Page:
While working on building a couple new simulation modules for ATTACKIFY, we came across an interesting feature within
rundll32.exe. When creating some test DLL files we created exported functions with the following names:
So at this point our DLL has two exported functions named
MyFunctionA (this was originally just testing). The first function,
MyFunction could contain potentially malicious code, however in this case it only displays a message box to indicate where you are in the execution.
So let’s run the new DLL with
rundll32.exe and execute the exported function by name,
MyFunction, and see what happens.
Well that’s is interesting
rundll32.exe is executing the function
MyFunctionA instead of the specified
MyFunction as seen in the command line. As mentioned before we were testing something else when we came across this problem and couldn not figure out why
rundll32.exe was not running the function we specified as it seemed to run just fine with other tools that are not
rundll32.exe. So inorder to successfully execute the function we want, we can use something that is not
rundll32.exe like a custom tool or PowerShell.
Our snippet for PowerShell can be something as simple as:
Running the above PowerShell script successfully executes our function specified in the DLL as compared to
What can we do with this?
Not all that much, however, something attackers/malware writers/red teamers could use this technique to potentially hide their malicious functionality from some basic analysis for a moment or two longer. An attacker can create 3 exported functions with the same name but ending two harmless functions with the the W or A suffix.
FuncA() could contain non-malicious code and
Func() would contain the malicious functionality
The idea would be that if the suspicious DLL is manually analysed using
rundll32.exe the observed function will run the non-malicious functionality because of the strange behaviour, thus protecting the malicious code from being run and easily analysed. Obviously this not fool proof, but if only basic analysis is performed, this would easily circumvent the malicious code from being observed or detected as one of the harmless functions would run not the malicious one via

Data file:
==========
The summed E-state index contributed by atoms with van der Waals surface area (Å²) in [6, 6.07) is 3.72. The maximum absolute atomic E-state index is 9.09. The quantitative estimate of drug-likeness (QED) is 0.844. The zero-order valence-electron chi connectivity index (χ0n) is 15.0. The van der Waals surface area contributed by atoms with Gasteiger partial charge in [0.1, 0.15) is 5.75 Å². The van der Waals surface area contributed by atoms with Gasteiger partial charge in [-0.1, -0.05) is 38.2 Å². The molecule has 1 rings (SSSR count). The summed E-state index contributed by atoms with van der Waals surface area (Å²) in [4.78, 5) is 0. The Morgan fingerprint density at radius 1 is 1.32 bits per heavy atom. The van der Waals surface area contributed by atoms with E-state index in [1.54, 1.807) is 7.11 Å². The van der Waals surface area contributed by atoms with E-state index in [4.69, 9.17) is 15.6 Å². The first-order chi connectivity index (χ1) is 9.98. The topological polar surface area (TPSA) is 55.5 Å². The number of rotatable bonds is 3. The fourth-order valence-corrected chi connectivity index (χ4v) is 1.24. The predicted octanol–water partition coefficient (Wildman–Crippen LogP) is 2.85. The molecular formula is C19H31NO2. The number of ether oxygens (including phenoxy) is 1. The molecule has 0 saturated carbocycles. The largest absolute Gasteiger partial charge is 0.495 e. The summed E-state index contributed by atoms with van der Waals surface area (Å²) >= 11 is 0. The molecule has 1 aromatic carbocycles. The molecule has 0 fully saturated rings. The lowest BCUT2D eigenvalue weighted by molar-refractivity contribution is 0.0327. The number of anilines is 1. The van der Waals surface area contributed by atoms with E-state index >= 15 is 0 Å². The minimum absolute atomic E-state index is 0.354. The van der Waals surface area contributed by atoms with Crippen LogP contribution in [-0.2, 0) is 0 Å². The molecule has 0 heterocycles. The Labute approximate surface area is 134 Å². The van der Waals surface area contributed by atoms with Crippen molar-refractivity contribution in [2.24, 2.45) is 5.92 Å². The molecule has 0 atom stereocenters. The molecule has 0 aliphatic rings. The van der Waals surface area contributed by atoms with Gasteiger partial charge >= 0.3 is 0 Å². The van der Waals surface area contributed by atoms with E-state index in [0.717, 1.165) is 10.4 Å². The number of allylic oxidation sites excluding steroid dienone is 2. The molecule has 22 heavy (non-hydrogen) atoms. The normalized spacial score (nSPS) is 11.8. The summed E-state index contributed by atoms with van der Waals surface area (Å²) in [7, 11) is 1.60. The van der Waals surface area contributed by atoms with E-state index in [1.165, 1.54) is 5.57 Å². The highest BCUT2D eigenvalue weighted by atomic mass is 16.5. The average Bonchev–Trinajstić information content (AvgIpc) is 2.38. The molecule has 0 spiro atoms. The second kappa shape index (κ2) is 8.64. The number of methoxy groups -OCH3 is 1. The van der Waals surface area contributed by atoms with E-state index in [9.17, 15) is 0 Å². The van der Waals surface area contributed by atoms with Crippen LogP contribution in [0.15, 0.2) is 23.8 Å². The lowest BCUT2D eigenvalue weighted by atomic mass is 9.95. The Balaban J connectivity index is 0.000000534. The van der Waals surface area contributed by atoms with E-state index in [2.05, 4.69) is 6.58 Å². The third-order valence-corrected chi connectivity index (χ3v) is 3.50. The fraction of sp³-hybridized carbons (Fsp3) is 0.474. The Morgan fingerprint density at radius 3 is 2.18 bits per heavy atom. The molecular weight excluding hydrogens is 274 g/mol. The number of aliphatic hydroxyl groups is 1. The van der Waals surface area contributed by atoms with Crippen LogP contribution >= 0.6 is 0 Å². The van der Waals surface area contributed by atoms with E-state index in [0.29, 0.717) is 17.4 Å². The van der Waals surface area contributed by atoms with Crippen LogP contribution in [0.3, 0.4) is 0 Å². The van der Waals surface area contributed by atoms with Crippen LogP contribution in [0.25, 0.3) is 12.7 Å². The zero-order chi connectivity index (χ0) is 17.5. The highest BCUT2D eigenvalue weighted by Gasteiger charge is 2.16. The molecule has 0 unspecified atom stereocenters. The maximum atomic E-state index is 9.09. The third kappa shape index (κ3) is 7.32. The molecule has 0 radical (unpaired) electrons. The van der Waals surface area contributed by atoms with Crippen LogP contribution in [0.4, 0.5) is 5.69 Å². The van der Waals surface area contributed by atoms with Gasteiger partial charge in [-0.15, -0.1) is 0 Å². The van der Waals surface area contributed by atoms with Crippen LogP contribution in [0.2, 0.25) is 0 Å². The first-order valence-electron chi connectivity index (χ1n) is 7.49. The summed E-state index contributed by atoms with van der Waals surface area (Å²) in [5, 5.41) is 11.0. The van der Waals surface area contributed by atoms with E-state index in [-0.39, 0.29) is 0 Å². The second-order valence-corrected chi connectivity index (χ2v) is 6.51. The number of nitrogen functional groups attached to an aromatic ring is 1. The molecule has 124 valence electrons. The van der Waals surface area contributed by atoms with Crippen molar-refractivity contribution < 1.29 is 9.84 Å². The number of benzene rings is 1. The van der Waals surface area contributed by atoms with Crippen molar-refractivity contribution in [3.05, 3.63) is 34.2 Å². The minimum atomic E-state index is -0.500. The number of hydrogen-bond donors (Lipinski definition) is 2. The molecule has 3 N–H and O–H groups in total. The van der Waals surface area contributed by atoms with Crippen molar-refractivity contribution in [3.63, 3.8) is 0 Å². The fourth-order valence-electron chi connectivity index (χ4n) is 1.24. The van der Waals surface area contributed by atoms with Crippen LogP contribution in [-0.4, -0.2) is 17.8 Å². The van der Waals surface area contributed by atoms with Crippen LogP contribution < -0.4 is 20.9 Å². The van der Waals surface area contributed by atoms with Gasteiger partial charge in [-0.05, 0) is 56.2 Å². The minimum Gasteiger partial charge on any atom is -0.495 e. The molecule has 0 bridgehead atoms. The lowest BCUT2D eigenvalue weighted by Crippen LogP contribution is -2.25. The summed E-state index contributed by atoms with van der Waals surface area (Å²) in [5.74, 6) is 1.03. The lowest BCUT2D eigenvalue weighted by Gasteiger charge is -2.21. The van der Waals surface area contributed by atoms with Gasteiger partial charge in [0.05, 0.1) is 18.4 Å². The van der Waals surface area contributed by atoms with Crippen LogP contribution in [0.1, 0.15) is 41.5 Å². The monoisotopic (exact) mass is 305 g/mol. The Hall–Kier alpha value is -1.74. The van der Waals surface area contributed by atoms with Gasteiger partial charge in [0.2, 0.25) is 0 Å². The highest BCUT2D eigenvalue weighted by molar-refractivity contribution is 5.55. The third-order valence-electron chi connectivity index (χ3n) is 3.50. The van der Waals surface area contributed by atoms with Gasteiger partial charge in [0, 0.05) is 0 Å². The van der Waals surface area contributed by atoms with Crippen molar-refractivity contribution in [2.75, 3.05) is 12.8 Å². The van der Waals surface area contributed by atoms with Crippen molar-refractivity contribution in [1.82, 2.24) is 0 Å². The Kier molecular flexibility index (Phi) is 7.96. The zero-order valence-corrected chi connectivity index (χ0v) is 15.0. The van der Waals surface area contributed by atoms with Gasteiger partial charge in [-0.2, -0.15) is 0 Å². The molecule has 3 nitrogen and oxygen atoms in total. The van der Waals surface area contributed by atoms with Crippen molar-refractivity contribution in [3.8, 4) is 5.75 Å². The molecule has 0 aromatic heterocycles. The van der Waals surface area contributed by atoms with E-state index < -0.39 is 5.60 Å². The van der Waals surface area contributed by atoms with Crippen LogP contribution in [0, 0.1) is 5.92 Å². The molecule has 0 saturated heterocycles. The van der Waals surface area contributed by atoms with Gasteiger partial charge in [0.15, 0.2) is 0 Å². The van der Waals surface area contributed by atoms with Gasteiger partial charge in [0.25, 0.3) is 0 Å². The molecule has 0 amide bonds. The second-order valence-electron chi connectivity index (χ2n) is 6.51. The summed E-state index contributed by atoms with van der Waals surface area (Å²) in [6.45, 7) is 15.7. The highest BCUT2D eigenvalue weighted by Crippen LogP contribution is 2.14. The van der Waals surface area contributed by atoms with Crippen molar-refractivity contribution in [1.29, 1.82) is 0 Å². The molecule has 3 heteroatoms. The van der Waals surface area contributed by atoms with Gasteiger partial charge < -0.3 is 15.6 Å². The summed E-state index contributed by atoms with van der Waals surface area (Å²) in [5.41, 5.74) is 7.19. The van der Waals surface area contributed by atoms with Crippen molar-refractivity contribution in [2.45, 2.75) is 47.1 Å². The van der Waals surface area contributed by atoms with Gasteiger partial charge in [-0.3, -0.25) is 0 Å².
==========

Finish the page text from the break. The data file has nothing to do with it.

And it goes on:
Why does rundll32.exe do that?
There is not a lot of information or research on this particular behaviour that we could find before writing this up. We do however suspect that it has to do with Microsoft Windows wide/Unicode and ANSI character compatibility support. So it seems like default behaviour is for
rundll32.exe to fist check for wide/ANSI character supported functions before defaulting to the command-line specified function.
We found this mini write up on rundll32: https://www.hexacorn.com/blog/2019/09/28/rundll32-api-calling/
Then we also found a similar example of our finding here: https://github.com/gtworek/PSBits/tree/master/NoRunDll
Rundll32 and Ordinal Values
It is possible to force
rundll32.exe to still run the specific function, just not by the exported function name. To do this one can use the ordinal value and tell
rundll32.exe to execute the function at position #1, #2, #3 etc. So we can load the DLL up in a DLL Export View that will list all the available function names and the ordinal value for each function (you could also just brute-force the values starting from 1):
rundll32.exe <dllFile>, #1
As you can see the function in question has an ordinal value of 1, we can now simply instruct
rundll32.exe to execute the correct exported function without getting tricked up by the naming obscurity issue:
I guess the lessons here include:
- Know your tools and what they are doing, what they are not doing and the tools limitations - Make sure you thouroughly perform analysis and dont rely on basic testing - Dig a little deeper and use the right tools
We have already implemented a module to simulate the behaviour for you. The module will drop a DLL file to the endpoint, run the exported function that will spawn calc.exe and then when run with
rundll32.exe will prompt the user to try harder! We also leave a copy of the artefact for you to manually play with.